That being said, I feel like there’s going to be a little bit of a renaissance in New York, especially with how many people are leaving. We’ve already seen the city become a bit more gritty and grungy. Maybe the creatives will be able to come back into the city because rent will hopefully go down for art studios, too. It’s a little run-down and unorganized, which reminds me of the ‘80s a bit. But we are in a new era.
What have been some of your favorite venues to host in New York City over the years? My very favorite club, which I didn’t host at, was Gilded Grape in Times Square. I’d go there when I was underage in the 1970’s. They had drag queens flying on trapezes handing joints out to people – without a safety net! I know Ian [Schrager] was inspired by it for Studio 54. It then became GG Barnum.
The first club I worked in was Savage. Then I worked at the Copacabana across from The Pierre Hotel, and it was incredible. It was very mafioso. I always love a sunken dance floor, and they had one that felt very glamorous.I loved Happy Valley, which Jeremy Scott designed. The stage was made of tiers of steps to mimic a wedding cake and the bar had these massive burlesque legs hovering above it that moved. The bathroom had a light-up dance floor that was very Saturday Night Fever. I loved Vandam and the Palladium. Right now, I love Elsewhere in Brooklyn and doing the party ON TOP on the whole floor at Le Bain and the Boom Boom Room. This would have been my tenth anniversary at ON TOP.
Who have been some of the most iconic people to host at your parties from the ‘80s until now? [Sighs] Can I send you a list? I mean, hands down, Leigh Bowery. My ultimate favorite performer ever. I love people who express themselves, and all these kids who put these looks together are amazing. I always love the drag queens. I had the drag queens at the Love Ball in 1989 pouring Champagne to the guests and corporate sponsors. Drag was looked down on by many people at the time, and I brought them to the party that major corporations paid $10,000 a table. Now when one of RuPaul’s queens shows up to my party, everyone idolizes them. They’re such stars now. It’s fantastic.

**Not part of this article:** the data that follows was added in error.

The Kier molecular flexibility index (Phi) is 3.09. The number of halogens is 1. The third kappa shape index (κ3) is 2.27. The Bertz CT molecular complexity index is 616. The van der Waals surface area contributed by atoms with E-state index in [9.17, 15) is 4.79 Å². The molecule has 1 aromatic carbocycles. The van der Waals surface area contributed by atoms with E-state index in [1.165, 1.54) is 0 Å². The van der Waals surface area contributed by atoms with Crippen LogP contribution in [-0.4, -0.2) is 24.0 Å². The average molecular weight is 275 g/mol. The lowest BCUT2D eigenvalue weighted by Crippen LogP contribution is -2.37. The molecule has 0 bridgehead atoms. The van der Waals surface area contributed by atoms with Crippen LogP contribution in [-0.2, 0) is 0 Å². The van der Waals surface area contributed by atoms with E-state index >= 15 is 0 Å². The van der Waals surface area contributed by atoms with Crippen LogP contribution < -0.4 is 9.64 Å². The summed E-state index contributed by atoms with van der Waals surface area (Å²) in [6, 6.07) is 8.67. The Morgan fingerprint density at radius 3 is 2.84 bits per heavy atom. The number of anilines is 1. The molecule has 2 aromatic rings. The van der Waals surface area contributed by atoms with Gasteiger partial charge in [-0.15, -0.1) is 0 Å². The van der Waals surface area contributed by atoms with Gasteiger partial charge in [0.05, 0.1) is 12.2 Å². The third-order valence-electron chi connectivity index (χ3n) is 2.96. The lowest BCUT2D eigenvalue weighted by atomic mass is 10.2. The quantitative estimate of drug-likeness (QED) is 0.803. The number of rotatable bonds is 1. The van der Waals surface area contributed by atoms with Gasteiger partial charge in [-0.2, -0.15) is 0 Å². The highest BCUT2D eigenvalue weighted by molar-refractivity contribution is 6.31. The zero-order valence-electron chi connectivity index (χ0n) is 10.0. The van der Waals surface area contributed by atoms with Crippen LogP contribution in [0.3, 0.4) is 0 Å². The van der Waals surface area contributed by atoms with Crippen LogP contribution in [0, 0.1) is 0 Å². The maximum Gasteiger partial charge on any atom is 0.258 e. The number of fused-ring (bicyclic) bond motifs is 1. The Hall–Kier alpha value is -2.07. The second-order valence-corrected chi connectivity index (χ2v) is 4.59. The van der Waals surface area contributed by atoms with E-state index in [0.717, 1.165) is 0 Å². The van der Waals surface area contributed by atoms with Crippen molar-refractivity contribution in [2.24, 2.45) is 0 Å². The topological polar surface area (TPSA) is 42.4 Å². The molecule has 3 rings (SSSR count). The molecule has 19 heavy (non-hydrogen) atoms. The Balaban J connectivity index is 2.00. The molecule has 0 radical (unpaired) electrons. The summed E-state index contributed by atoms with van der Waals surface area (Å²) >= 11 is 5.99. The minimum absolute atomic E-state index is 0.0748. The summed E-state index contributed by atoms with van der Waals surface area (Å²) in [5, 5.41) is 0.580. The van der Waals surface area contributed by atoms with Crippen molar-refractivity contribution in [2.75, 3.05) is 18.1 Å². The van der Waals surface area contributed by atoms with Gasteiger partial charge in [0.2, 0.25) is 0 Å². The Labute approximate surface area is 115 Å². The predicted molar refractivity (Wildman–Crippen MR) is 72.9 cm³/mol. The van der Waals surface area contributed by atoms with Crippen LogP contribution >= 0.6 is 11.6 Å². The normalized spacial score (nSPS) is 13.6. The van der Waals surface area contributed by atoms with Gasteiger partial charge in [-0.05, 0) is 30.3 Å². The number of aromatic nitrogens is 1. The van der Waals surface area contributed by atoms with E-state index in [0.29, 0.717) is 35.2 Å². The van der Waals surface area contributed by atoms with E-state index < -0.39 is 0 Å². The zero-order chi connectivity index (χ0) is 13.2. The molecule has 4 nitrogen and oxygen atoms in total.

What’s the wildest party you ever attended? Gosh. I have so many it’s hard to remember. The Love Ball, for sure. My birthday party on top of Rockefeller Center. It was on top of the Rainbow Room. My friend Steven Greenberg had the whole floor as his office on top of Rockefeller Center, and he gave me space for me to throw myself a birthday party. It was incredible. The office had two terraces with a middle room area. One side was salsa music, the other side was jazz, and inside the middle room was disco. Everyone was there. It was unbelievable. From Basquiat to Warhol, many actors, New Yorker socialites and downtown scensters. So many actors, and people went wild. It was so crazy. All my Halloween parties mean a lot to me, too. There are themes and they’re very special.
Where will your first trip be post-COVID? I really want to go back to Switzerland to see my family. My sister and brother live there, and all my nieces and nephews, too. I miss them so much. I have to go to Los Angeles for some work that got put on pause because of the pandemic. Also somewhere exotic – maybe in South America. But mostly Switzerland. I miss my family.
The thing you can’t travel without? My sunglasses!
What is your room-service indulgence? French fries and soup. Also the kids’ dishes. I like the kids’ menu.
I know you live in the Chelsea Hotel, but if you could live in any other hotel, which would it be? I’m not sure I’d want to live in another hotel. I love the Chelsea Hotel. Maybe a hotel in Paris? No, no. I’m staying in the Chelsea Hotel…
Who is your ideal travel companion? Someone who doesn’t chew my ear off! But honestly, somebody who is into adventure, flexible and not afraid. A person who is open and able to entertain themselves so I don’t have to babysit. Or a hot guy. I’ll take a hot date with me.
Where is the next destination you’d like to bring your parties to? I’d love to bring a fusion of my show Bartschland Follies and parties to Asia. Similar to what I did in the 1990’s in Japan. I had plans to bring the party to many places at the beginning of the year, but of course it all got sidetracked. I was supposed to do some big projects in Paris, Los Angeles and Vegas, so I’d like to pick up where I left off.
Andrew Tess is a New York City-based photographer, artist and writer. His work has appeared in Interview Magazine, Dazed & Confused, L’Officiel USA, GAYTIMES, the CFDA, and W Magazine. He previously worked as a Studio Manager to the esteemed fashion photographer, Sebastian Faena, and commercial retoucher, Justine Foord. He also previously served as US Photo Editor for Time Out Magazine.